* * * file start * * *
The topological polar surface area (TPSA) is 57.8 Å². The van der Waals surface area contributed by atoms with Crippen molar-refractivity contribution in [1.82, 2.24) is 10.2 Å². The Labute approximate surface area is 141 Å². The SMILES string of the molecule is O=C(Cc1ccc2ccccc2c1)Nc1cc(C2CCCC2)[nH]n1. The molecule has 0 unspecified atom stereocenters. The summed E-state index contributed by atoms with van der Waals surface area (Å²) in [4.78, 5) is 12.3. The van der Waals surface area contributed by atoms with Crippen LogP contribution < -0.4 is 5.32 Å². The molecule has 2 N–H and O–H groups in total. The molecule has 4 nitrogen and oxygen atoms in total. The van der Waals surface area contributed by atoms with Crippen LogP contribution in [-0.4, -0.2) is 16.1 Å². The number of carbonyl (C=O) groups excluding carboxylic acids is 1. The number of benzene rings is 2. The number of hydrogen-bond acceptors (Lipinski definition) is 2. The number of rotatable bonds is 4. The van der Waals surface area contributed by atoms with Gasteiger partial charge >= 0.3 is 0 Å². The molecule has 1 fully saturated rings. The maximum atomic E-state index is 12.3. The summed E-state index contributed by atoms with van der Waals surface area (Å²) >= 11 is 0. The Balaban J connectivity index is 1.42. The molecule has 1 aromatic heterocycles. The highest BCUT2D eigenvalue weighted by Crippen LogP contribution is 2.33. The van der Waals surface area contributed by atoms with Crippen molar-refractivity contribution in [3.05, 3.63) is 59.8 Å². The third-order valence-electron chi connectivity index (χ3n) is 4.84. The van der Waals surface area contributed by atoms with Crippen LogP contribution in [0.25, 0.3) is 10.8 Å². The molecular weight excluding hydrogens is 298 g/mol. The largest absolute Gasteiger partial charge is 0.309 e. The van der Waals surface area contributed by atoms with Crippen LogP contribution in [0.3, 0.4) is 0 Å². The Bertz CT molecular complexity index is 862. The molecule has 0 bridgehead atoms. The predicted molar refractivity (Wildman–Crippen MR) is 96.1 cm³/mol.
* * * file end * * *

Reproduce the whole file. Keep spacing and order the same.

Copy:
The topological polar surface area (TPSA) is 57.8 Å². The van der Waals surface area contributed by atoms with Crippen molar-refractivity contribution in [1.82, 2.24) is 10.2 Å². The Labute approximate surface area is 141 Å². The SMILES string of the molecule is O=C(Cc1ccc2ccccc2c1)Nc1cc(C2CCCC2)[nH]n1. The molecule has 0 unspecified atom stereocenters. The summed E-state index contributed by atoms with van der Waals surface area (Å²) in [4.78, 5) is 12.3. The van der Waals surface area contributed by atoms with Crippen LogP contribution < -0.4 is 5.32 Å². The molecule has 2 N–H and O–H groups in total. The molecule has 4 nitrogen and oxygen atoms in total. The van der Waals surface area contributed by atoms with Crippen LogP contribution in [-0.4, -0.2) is 16.1 Å². The number of carbonyl (C=O) groups excluding carboxylic acids is 1. The number of benzene rings is 2. The number of hydrogen-bond acceptors (Lipinski definition) is 2. The number of rotatable bonds is 4. The van der Waals surface area contributed by atoms with Gasteiger partial charge >= 0.3 is 0 Å². The molecule has 1 fully saturated rings. The maximum atomic E-state index is 12.3. The summed E-state index contributed by atoms with van der Waals surface area (Å²) >= 11 is 0. The Balaban J connectivity index is 1.42. The molecule has 1 aromatic heterocycles. The highest BCUT2D eigenvalue weighted by Crippen LogP contribution is 2.33. The van der Waals surface area contributed by atoms with Crippen molar-refractivity contribution in [3.05, 3.63) is 59.8 Å². The third-order valence-electron chi connectivity index (χ3n) is 4.84. The van der Waals surface area contributed by atoms with Crippen LogP contribution in [0.25, 0.3) is 10.8 Å². The molecular weight excluding hydrogens is 298 g/mol. The largest absolute Gasteiger partial charge is 0.309 e. The van der Waals surface area contributed by atoms with Crippen LogP contribution in [0.3, 0.4) is 0 Å². The Bertz CT molecular complexity index is 862. The molecule has 0 bridgehead atoms. The predicted molar refractivity (Wildman–Crippen MR) is 96.1 cm³/mol.